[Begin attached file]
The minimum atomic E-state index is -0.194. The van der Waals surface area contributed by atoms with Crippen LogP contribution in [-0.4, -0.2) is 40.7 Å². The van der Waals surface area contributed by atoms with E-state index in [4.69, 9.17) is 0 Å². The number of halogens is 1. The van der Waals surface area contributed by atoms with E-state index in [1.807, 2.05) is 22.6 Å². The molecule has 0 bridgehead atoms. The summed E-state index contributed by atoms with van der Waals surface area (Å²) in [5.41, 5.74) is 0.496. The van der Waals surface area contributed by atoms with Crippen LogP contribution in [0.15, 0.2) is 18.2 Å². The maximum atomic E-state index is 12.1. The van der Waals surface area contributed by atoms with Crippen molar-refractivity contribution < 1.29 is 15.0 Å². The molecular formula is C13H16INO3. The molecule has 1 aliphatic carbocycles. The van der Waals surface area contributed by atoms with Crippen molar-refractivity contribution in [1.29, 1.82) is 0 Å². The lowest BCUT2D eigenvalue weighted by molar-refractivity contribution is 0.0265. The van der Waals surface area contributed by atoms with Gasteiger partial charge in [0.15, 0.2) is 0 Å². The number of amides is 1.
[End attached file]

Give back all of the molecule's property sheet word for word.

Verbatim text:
The minimum atomic E-state index is -0.194. The van der Waals surface area contributed by atoms with Crippen LogP contribution in [-0.4, -0.2) is 40.7 Å². The van der Waals surface area contributed by atoms with E-state index in [4.69, 9.17) is 0 Å². The number of halogens is 1. The van der Waals surface area contributed by atoms with E-state index in [1.807, 2.05) is 22.6 Å². The molecule has 0 bridgehead atoms. The summed E-state index contributed by atoms with van der Waals surface area (Å²) in [5.41, 5.74) is 0.496. The van der Waals surface area contributed by atoms with Crippen LogP contribution in [0.15, 0.2) is 18.2 Å². The maximum atomic E-state index is 12.1. The van der Waals surface area contributed by atoms with Crippen molar-refractivity contribution < 1.29 is 15.0 Å². The molecular formula is C13H16INO3. The molecule has 1 aliphatic carbocycles. The van der Waals surface area contributed by atoms with Crippen molar-refractivity contribution in [1.29, 1.82) is 0 Å². The lowest BCUT2D eigenvalue weighted by molar-refractivity contribution is 0.0265. The van der Waals surface area contributed by atoms with Gasteiger partial charge in [0.15, 0.2) is 0 Å². The number of amides is 1.